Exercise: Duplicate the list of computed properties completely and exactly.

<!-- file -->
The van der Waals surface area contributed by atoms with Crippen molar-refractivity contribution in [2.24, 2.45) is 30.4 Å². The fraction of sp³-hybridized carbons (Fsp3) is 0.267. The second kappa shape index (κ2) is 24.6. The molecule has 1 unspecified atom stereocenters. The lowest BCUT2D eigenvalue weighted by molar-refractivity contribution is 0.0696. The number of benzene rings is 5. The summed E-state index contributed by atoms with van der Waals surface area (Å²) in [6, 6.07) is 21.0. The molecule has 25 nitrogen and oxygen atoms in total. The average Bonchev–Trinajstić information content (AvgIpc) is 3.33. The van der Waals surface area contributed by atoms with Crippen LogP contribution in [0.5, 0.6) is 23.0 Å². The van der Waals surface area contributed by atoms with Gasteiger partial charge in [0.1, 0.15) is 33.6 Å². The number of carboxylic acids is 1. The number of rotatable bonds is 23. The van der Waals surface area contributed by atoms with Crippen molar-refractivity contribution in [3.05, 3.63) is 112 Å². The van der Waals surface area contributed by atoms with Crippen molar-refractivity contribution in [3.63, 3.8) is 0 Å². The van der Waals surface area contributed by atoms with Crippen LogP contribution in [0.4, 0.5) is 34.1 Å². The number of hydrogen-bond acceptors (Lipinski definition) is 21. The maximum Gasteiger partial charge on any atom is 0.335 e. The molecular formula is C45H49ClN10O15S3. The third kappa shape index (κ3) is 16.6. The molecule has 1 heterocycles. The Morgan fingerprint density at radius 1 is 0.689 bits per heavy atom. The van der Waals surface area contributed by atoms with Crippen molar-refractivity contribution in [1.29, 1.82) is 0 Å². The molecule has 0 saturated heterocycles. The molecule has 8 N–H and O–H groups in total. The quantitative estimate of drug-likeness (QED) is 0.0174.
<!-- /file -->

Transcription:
The van der Waals surface area contributed by atoms with Crippen molar-refractivity contribution in [2.24, 2.45) is 30.4 Å². The fraction of sp³-hybridized carbons (Fsp3) is 0.267. The second kappa shape index (κ2) is 24.6. The molecule has 1 unspecified atom stereocenters. The lowest BCUT2D eigenvalue weighted by molar-refractivity contribution is 0.0696. The number of benzene rings is 5. The summed E-state index contributed by atoms with van der Waals surface area (Å²) in [6, 6.07) is 21.0. The molecule has 25 nitrogen and oxygen atoms in total. The average Bonchev–Trinajstić information content (AvgIpc) is 3.33. The van der Waals surface area contributed by atoms with Crippen LogP contribution in [0.5, 0.6) is 23.0 Å². The van der Waals surface area contributed by atoms with Gasteiger partial charge in [0.1, 0.15) is 33.6 Å². The number of carboxylic acids is 1. The number of rotatable bonds is 23. The van der Waals surface area contributed by atoms with Crippen molar-refractivity contribution in [3.05, 3.63) is 112 Å². The van der Waals surface area contributed by atoms with Crippen molar-refractivity contribution in [3.63, 3.8) is 0 Å². The van der Waals surface area contributed by atoms with Crippen LogP contribution in [0.4, 0.5) is 34.1 Å². The number of hydrogen-bond acceptors (Lipinski definition) is 21. The maximum Gasteiger partial charge on any atom is 0.335 e. The molecular formula is C45H49ClN10O15S3. The third kappa shape index (κ3) is 16.6. The molecule has 1 heterocycles. The Morgan fingerprint density at radius 1 is 0.689 bits per heavy atom. The van der Waals surface area contributed by atoms with Crippen molar-refractivity contribution in [1.29, 1.82) is 0 Å². The molecule has 0 saturated heterocycles. The molecule has 8 N–H and O–H groups in total. The quantitative estimate of drug-likeness (QED) is 0.0174.